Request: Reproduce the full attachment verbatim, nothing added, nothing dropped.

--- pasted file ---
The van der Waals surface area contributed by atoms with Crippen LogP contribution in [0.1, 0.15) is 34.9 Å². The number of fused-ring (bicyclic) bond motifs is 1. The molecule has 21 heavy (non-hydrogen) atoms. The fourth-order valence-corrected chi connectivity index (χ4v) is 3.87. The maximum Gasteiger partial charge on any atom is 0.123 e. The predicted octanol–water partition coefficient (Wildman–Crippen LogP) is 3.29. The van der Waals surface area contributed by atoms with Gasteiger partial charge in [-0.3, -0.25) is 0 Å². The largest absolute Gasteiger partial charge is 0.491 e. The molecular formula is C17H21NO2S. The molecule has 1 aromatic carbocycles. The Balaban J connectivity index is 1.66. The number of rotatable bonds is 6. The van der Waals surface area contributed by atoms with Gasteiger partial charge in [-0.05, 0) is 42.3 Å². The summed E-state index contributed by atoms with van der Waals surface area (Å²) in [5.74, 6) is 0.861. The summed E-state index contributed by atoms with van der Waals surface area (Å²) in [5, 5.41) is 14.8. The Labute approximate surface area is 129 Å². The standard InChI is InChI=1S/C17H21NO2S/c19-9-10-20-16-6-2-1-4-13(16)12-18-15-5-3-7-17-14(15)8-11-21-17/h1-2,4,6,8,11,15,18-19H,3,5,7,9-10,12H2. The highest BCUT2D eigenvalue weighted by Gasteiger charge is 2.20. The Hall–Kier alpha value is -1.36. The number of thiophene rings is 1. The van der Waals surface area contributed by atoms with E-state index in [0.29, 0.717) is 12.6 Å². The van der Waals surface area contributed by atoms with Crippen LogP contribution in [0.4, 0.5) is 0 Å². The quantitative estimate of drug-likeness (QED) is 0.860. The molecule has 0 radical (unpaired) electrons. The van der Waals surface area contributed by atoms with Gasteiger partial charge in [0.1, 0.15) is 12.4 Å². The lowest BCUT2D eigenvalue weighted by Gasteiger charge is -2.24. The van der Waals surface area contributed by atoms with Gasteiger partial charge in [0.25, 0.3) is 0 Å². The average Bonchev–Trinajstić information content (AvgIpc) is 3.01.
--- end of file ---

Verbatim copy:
The van der Waals surface area contributed by atoms with Crippen LogP contribution in [0.1, 0.15) is 34.9 Å². The number of fused-ring (bicyclic) bond motifs is 1. The molecule has 21 heavy (non-hydrogen) atoms. The fourth-order valence-corrected chi connectivity index (χ4v) is 3.87. The maximum Gasteiger partial charge on any atom is 0.123 e. The predicted octanol–water partition coefficient (Wildman–Crippen LogP) is 3.29. The van der Waals surface area contributed by atoms with Gasteiger partial charge in [-0.3, -0.25) is 0 Å². The largest absolute Gasteiger partial charge is 0.491 e. The molecular formula is C17H21NO2S. The molecule has 1 aromatic carbocycles. The Balaban J connectivity index is 1.66. The number of rotatable bonds is 6. The van der Waals surface area contributed by atoms with Gasteiger partial charge in [-0.05, 0) is 42.3 Å². The summed E-state index contributed by atoms with van der Waals surface area (Å²) in [5.74, 6) is 0.861. The summed E-state index contributed by atoms with van der Waals surface area (Å²) in [5, 5.41) is 14.8. The Labute approximate surface area is 129 Å². The standard InChI is InChI=1S/C17H21NO2S/c19-9-10-20-16-6-2-1-4-13(16)12-18-15-5-3-7-17-14(15)8-11-21-17/h1-2,4,6,8,11,15,18-19H,3,5,7,9-10,12H2. The highest BCUT2D eigenvalue weighted by Gasteiger charge is 2.20. The Hall–Kier alpha value is -1.36. The number of thiophene rings is 1. The van der Waals surface area contributed by atoms with E-state index in [0.29, 0.717) is 12.6 Å². The van der Waals surface area contributed by atoms with Crippen LogP contribution in [0.4, 0.5) is 0 Å². The quantitative estimate of drug-likeness (QED) is 0.860. The molecule has 0 radical (unpaired) electrons. The van der Waals surface area contributed by atoms with Gasteiger partial charge in [0.1, 0.15) is 12.4 Å². The lowest BCUT2D eigenvalue weighted by Gasteiger charge is -2.24. The van der Waals surface area contributed by atoms with Gasteiger partial charge in [0.25, 0.3) is 0 Å². The average Bonchev–Trinajstić information content (AvgIpc) is 3.01.